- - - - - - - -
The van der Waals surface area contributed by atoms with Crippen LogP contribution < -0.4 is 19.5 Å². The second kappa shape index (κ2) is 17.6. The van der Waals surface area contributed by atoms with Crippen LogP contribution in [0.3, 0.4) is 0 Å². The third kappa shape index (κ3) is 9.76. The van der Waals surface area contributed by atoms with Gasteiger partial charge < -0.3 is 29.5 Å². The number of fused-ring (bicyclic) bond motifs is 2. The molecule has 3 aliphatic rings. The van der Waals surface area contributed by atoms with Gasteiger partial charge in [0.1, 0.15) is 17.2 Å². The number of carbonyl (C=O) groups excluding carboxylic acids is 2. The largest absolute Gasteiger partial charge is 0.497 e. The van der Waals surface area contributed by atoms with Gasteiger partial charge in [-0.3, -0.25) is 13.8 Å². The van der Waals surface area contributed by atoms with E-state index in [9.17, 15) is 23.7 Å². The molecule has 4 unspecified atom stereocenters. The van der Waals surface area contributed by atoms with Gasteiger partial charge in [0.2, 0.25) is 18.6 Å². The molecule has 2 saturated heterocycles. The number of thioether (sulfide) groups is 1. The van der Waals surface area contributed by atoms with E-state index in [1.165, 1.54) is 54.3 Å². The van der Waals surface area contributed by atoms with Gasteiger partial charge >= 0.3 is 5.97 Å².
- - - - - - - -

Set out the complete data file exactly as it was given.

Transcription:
The van der Waals surface area contributed by atoms with Crippen LogP contribution < -0.4 is 19.5 Å². The second kappa shape index (κ2) is 17.6. The van der Waals surface area contributed by atoms with Crippen LogP contribution in [0.3, 0.4) is 0 Å². The third kappa shape index (κ3) is 9.76. The van der Waals surface area contributed by atoms with Gasteiger partial charge < -0.3 is 29.5 Å². The number of fused-ring (bicyclic) bond motifs is 2. The molecule has 3 aliphatic rings. The van der Waals surface area contributed by atoms with Gasteiger partial charge in [0.1, 0.15) is 17.2 Å². The number of carbonyl (C=O) groups excluding carboxylic acids is 2. The largest absolute Gasteiger partial charge is 0.497 e. The van der Waals surface area contributed by atoms with Gasteiger partial charge in [-0.3, -0.25) is 13.8 Å². The van der Waals surface area contributed by atoms with E-state index in [9.17, 15) is 23.7 Å². The molecule has 4 unspecified atom stereocenters. The van der Waals surface area contributed by atoms with Gasteiger partial charge in [0.2, 0.25) is 18.6 Å². The molecule has 2 saturated heterocycles. The number of thioether (sulfide) groups is 1. The van der Waals surface area contributed by atoms with E-state index in [1.165, 1.54) is 54.3 Å². The van der Waals surface area contributed by atoms with Gasteiger partial charge >= 0.3 is 5.97 Å².